Post-massacre, church's town fights over aid
Victims wonder where money went; church is planning $3M rebuild.
Sutherland Springs, the tiny community that banded together after 26 people were shot dead in November, is now being pulled apart by disputes over the money intended to help it heal.
Two donors who raised more than $1.3 million have cut ties with First Baptist Church of Sutherland Springs, and victims want answers on how donations are being spent, especially after plans for a massive new $3 million church were unveiled.
“This has gotten way out of hand — way out of hand,” said Lisa McNulty, 54, who lost her daughter in the shooting and says she never received donations the church received for her family. “There’s some greed going on, and it’s wrong.”
Church leaders say they’re working hard to distribute funds to victims and their families after receiving thousands of checks from donors around the world. They are following the law, they insist, and aren’t using victims’ relief funds to pay for the new church.
Funding feuds are common in tragedies such as the Sutherland Springs church shooting when huge sums of money collide with fragile emotions, experts said. But if not handled quickly, and properly, they can perpetuate long-term trauma, especially in
a small community.
“There are going to be some people who are not going to be satisfied no matter what,” said Pat Dziuk, head of the church’s Restoration Committee. “God bless them. I know they’re hurting and I’m sorry, but we’re not going to make everyone happy.”
It’s unclear how much cash has flowed into the small community in the six months since Devin P. Kelley targeted First Baptist for his deadly massacre. A Dallas Morning News analysis of dozens of online funds as well as individual and corporate donors has confirmed that at least $3,023,675 has been given since the shooting.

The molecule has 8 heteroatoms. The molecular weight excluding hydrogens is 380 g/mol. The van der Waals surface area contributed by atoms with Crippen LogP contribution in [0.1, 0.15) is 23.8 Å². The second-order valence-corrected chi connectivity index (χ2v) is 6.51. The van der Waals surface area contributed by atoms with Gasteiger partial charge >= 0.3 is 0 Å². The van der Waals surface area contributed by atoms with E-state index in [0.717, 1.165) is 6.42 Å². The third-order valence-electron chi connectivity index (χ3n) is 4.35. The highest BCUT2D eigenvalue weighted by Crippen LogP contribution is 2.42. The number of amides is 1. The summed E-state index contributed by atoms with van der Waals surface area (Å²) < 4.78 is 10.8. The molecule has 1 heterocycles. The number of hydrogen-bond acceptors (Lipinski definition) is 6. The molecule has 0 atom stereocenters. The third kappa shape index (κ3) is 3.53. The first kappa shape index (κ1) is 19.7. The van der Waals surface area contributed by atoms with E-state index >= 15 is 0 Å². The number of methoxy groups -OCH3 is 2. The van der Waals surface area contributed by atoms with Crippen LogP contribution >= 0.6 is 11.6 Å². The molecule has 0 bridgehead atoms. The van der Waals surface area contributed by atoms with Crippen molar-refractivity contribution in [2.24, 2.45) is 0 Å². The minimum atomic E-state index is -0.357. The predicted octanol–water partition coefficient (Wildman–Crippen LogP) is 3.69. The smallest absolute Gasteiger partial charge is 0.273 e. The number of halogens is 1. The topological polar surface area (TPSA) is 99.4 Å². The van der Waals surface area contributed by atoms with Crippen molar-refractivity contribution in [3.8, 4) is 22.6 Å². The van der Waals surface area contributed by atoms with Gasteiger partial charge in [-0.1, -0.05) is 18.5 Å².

More than $1.4 million was raised through the website GoFundMe.com for specific families. An additional $405,000 was donated to various general victims funds, and more than $1 million in cash and in-kind donations was raised to rebuild the church.
But the $3 million total does not include several other pots of money of unknown amounts, including the church’s victims fund, money raised by supermarket chain H-E-B and potentially dozens of private or unpublicized relief accounts.
H-E-B donated $150,000 to help retrofit victims’ homes, pay their bills and provide them gift cards for gas and groceries. But it has chosen not to disclose how much was raised through customer donations at checkout stands and online, a company spokesman said.
The church also has declined to release information on its fundraising totals because the restoration committee has not counted it all yet, Dziuk said this week. The church has the power to set its own rules for how its funds should be distributed, tax experts said, and unlike other nonprofits, it won’t have to disclose details of these funds to the IRS.